After a nice breakfast (typical French with great bread) we backtracked a little as I wanted to see a village called SantAntononino. We were high in the mountains and as we took turn after turn we could see villages high on top of hills that we had just driven through across a valley or see the next village we would arrive at perched on top of a hill looking a long distance away but quickly driven into. We went back through Ile Rousse, a popular tourist stop packed with people and traffic as it is a sea side village in a beautiful setting with turquoise and dark blue water curving around the cliffs and beaches which we could see as we climbed again to find SantAntonino. The whole area gives me the feel of Provence with rocks and boulders everywhere, and many perched villages, although there is a lot more vegetation called maquis here in Corsica. The village was one of those built totally of rocks easily found here with winding climbing steets also of stone reminding me of Gordes. There wasn’t that much there to see other than the stellar view-just a few shops and places to eat. The only photos I took there were of our drinks:

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Corsica Cola-rather like RC but not very good. I had to give it a try though.

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Another type of Corsican beer. The head is on Corisca’s flag. Called the Moor’s head for reasons not clear but thought to be Arabic in origin from what I read.

We stopped to see a 12th century church inside a cemetery with primitive carvings on the outside in the area. Then we crossed what is called a desert here, altho ugh I’m not sure why. There were mainly rocks but there was vegetation, not sand with very little else to see. Maybe nothing can be grown there.

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These carvings look like something you’d see in South America to me.

We made our way up and then down many curves and twists (there were few roads that weren’t this way) to St Florent, a little harbor village which we didn’t like nearly as much as Calvi although Maurice had good memories of it when he went sailing with friends years ago around the island. It didn’t have the neat beaches and architecture of Calvi although there are apparently beaches to be found only not easily accessed.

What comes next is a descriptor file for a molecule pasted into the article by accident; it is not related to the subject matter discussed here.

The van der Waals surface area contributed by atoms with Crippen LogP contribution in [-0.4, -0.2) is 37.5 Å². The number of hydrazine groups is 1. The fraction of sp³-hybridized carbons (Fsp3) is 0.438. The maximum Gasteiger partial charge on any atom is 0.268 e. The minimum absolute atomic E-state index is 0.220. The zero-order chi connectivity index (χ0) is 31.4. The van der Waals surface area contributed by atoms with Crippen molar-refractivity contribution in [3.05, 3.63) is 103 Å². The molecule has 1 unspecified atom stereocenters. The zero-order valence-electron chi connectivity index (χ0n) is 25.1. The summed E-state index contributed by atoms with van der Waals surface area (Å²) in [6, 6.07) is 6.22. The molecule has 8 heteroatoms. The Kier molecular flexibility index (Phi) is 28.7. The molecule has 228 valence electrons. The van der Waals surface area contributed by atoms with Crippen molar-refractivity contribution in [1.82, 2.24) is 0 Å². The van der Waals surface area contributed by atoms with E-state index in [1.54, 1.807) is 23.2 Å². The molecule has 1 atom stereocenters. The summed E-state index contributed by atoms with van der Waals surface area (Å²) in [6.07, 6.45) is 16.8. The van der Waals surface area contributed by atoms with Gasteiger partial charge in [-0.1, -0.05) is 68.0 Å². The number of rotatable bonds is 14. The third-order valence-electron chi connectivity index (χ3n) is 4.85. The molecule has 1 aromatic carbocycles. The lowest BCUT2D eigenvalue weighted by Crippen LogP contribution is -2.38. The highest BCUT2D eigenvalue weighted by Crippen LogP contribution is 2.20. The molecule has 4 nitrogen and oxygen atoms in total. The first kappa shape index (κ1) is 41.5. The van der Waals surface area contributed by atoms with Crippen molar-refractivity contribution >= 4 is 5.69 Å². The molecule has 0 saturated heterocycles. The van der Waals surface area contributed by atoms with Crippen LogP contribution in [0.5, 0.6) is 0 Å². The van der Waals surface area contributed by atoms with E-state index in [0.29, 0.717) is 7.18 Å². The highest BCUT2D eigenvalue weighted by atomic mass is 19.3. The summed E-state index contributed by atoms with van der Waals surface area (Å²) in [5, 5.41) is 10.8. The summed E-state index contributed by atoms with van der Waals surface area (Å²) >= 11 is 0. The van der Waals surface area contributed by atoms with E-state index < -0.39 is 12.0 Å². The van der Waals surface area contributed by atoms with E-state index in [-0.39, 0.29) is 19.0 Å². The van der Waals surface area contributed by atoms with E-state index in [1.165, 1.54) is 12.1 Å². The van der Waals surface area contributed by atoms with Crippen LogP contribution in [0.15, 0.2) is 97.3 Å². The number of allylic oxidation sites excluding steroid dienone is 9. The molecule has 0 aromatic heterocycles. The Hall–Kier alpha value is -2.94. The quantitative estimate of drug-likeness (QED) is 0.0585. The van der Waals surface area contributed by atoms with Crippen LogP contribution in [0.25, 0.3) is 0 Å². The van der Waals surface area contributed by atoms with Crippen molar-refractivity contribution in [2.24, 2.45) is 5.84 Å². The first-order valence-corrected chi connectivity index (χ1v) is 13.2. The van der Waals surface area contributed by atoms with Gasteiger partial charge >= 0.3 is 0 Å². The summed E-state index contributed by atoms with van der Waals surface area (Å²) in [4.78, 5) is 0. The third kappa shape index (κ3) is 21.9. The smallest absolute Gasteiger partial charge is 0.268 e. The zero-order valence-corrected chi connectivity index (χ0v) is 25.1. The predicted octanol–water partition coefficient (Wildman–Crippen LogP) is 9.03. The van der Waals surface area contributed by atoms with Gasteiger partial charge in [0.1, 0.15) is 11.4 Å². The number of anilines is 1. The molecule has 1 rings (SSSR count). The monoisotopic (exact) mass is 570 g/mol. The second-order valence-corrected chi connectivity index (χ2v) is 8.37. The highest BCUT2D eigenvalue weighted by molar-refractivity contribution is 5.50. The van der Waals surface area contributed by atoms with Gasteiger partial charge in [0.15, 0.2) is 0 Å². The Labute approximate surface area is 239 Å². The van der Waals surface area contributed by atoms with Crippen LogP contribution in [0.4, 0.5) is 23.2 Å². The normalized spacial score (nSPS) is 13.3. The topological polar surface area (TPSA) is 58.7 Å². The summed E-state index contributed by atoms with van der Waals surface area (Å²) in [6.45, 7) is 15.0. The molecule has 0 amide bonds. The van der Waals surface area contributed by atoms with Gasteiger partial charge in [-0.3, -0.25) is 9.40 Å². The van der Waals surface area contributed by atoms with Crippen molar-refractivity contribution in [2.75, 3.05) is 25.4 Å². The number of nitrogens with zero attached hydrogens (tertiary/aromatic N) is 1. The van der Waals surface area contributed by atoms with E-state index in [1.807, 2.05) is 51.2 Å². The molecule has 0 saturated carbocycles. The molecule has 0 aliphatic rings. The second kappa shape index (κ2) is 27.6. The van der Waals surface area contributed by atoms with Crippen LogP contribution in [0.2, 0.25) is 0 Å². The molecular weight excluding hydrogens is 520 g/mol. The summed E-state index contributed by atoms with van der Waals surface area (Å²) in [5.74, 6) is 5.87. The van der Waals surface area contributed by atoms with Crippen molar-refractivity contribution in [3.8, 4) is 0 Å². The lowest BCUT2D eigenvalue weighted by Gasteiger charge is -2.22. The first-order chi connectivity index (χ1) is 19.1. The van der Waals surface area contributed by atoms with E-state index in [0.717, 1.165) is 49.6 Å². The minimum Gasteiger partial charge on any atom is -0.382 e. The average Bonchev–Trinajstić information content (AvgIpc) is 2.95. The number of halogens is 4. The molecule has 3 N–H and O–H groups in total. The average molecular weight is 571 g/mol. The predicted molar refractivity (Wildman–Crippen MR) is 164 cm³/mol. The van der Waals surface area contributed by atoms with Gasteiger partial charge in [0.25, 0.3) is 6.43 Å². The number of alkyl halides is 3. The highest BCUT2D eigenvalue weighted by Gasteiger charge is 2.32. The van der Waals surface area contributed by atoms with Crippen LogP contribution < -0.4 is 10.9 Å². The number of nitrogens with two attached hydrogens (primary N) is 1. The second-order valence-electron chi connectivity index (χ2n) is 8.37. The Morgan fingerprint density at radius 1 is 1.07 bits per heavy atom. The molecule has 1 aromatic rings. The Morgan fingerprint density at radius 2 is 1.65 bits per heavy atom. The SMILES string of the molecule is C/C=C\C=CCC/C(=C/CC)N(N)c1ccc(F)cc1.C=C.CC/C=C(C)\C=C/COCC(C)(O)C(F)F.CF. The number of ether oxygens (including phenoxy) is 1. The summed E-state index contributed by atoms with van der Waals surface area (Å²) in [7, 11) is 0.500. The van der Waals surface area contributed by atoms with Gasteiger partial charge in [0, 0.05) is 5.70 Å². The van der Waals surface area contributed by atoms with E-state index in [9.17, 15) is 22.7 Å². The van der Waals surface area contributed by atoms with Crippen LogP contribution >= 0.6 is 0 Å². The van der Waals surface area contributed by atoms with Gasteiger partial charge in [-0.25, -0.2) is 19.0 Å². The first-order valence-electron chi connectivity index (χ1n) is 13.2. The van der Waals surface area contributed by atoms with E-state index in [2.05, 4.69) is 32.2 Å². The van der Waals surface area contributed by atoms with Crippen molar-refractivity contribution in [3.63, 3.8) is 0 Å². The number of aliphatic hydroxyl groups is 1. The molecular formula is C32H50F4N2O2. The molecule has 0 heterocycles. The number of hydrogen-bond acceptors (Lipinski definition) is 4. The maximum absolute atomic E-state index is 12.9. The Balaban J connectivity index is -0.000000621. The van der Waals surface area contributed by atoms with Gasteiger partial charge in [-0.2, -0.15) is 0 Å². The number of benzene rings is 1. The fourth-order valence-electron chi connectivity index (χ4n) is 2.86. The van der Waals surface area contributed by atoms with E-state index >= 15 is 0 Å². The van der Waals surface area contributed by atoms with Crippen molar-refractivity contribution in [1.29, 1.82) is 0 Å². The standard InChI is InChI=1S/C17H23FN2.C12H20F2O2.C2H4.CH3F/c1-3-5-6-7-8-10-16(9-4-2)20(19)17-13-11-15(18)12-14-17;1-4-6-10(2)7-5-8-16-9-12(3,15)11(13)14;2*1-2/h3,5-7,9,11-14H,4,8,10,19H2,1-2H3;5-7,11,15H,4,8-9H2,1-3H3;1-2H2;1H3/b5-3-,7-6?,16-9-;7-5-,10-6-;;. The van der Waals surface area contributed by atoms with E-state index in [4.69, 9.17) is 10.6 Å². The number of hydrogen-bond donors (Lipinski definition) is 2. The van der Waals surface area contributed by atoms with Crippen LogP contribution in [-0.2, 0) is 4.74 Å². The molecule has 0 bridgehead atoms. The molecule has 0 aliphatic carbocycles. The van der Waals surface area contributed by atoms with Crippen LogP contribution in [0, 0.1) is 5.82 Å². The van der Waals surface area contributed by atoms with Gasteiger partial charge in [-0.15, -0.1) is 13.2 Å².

Our hotel was interesting. When we first pulled in we were appalled as we entered an unpaved parking lot full of weeds and unfinished walls. We would have driven on and found another place but we had already payed for our room with a credit card. We went through a garden which badly needed weeding to a dirty, messy office. Thank goodness our room turned out to be clean and it had a/c and a TV so all was fine. They even served drinks in the evening with a few munchies on a porch with a view of children’s toys everywhere in the weed overrun yard and cleaning products and equipment on shelves with spiderwebs everwhere (I am a critical viewer of other people’s housekeeping) and we met everyone staying there. The owner of the hotel is a Harley Davidson owner and so was one of the guests. He told us about really delightful sounding but remote beaches but it would require a four wheeler or be a three hour walk. A nice little lady sat next to me at the “cocktail hour”. She and her husband were from Paris and she told me that they had come to Corsica several years ago and fallen in love with it. Then she told me that on her first trip she and her husband had circled the island on their Harley Davidson motorcycle. This surprised me as she certainly didn’t look the part of a biker babe sitting there with short gray hair cut in an old fashioned curly short style. I looked at her husband and he was more the type with a sleeveless t-shirt and beard. Just goes to show—you can’t judge a book by its cover.

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On another note, I’ve been awarded this award by Terry at the blog of Island Writer . Merci, Terry

Sideroads of Europe